It is very much like those old psychological tests that ask whether you see in a silhouette a witch or a beautiful woman, a duck or a rabbit. My claim—though of course I have no proof for it—is that what you see in the protracted torture of Caviezel depends substantially on whether you come into the movie believing in Christ. In the face of such conflicting accounts of the Passion the question I asked myself was how my own past experiences determined the frightening anti-Semitism that I saw. What immediately came to mind was my best friend telling me—we were both eight years old at the time—that he had been taught by his priest that “you Jews killed Jesus.” I had no idea what response to make to that accusation or even whether I should tell my parents about it. If you see The Passion through that lens, I think you too will be horrified.

Many other alarms went off in my head. The high priests look and behave like all of the familiar anti-Semitic stereotypes—the selfish, obstinate, unforgiving Jews one tries to look past in the great religious paintings. They cannot be ignored when Gibson brings them to life on the screen. Wieseltier was particularly incensed that Gibson had told Diane Sawyer on television, “Critics who have a problem with me don’t really have a problem with me and this film. They have a problem with the four Gospels.” Gibson has, I fear, a much better argument than Wieseltier allows. It is very difficult to find a scene in The Passion that is not in Matthew, Mark, Luke, or John. Gibson has placed his filmmaking gloss on the text, but with great fidelity to its words. And although the Vatican has now denied that the Pope pronounced after he saw the film, “It is as it was,” he might well have said that. The Pope saw the film that many Catholics are seeing, the one in which the Son of God suffers for their sins before their very eyes through the magic of film.

Gibson has given the Catholic Church what it wanted and perhaps needed: an occasion to embrace its own fundamentalism. Certainly the Church has neither rejected nor distanced itself from The Passion. Priests took whole congregations to see it on Easter Sunday, and viewing the film may well become an annual ritual in the tradition of Passion plays. Set aside the question of personal lenses and one is still left with the concern that Gibson’s film marks the unofficial return to the pre–Vatican II catechesis of Church doctrine. In following the literal words of the Gospel it reasserts the dogma that the Vatican in its ecumenical moments has qualified, but a dogma that can be traced back to the earliest days of Catholicism: “extra ecclesiam nulla salus,” outside the Church there is no salvation, no way to God the father except through his son Jesus. And it vividly recreates the images of the stiff-necked Jews who instead of embracing salvation pronounced the sentence of death on their own Messiah.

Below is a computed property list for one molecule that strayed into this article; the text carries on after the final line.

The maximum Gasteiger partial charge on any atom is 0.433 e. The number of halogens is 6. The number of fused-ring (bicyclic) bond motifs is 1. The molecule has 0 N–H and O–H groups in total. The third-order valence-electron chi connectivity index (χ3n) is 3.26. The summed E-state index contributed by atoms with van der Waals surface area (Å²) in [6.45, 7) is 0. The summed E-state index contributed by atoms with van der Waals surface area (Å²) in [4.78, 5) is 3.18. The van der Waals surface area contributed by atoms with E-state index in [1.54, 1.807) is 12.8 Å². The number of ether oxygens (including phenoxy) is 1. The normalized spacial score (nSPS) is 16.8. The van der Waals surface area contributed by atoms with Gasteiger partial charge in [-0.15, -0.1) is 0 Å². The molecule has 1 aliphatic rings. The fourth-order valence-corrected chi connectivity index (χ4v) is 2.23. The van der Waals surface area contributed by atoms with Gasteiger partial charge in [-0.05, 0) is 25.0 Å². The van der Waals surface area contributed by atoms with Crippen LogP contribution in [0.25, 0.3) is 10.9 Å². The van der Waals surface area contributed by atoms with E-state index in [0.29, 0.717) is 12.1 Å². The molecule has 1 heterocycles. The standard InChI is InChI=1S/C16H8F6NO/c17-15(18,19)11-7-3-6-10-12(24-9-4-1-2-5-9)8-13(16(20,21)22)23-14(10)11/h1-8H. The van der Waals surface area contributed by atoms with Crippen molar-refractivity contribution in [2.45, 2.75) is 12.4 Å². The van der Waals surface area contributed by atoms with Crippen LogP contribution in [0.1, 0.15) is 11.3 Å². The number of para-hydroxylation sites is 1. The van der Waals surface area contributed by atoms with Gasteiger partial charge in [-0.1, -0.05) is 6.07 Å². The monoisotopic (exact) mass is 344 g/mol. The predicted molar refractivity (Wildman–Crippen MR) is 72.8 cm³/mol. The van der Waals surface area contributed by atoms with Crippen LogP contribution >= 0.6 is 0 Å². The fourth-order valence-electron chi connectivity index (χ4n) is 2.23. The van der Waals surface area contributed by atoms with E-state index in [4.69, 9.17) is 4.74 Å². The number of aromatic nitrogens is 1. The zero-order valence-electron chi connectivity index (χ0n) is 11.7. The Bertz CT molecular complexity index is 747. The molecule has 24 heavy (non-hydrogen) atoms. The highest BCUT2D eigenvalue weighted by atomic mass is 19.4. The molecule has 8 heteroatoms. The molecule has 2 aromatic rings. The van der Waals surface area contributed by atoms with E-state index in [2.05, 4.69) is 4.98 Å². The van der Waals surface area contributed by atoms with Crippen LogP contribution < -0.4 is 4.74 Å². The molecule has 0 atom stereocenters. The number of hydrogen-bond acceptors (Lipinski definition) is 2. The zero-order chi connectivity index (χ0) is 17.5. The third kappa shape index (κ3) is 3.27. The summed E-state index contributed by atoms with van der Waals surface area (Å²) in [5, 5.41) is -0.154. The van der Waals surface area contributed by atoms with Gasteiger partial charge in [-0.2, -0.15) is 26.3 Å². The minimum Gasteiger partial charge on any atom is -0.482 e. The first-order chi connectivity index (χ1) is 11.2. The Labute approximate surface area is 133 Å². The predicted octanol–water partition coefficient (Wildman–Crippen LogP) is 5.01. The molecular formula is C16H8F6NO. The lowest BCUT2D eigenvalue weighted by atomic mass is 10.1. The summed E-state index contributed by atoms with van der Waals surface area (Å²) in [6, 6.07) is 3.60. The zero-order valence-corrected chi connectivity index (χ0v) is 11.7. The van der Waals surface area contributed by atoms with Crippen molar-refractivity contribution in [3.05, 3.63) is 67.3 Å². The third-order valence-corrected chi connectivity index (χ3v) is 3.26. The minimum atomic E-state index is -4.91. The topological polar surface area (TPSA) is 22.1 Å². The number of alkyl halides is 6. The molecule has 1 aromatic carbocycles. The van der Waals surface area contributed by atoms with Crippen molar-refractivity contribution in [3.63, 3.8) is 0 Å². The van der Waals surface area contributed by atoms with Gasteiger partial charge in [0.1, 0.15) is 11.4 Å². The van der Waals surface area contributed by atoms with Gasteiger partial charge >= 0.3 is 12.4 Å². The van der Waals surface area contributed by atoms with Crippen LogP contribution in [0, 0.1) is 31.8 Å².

Gibson has been faithful to his own radical form of Catholicism, which rejects Vatican II, with its affirmation of religious toleration. His Passion gives us that traditional faith without the spirit of ecumenical respect for Judaism, Islam, and other religions to which the Church pledged itself in Vatican II. It was a pledge that left open the possibility of salvation outside the Church and of forgiveness for everyone made in God’s image. If Vatican II was in large measure a response to the Holocaust and to the Church’s own history of anti-Semitism, then the success of The Passion is a cultural event that signals the end of that Christian feeling of remorse. If it does nothing else The Passion should remind us all that the impulse of fundamentalism now sweeping the world is dividing humanity even as it seeks a more sacred community.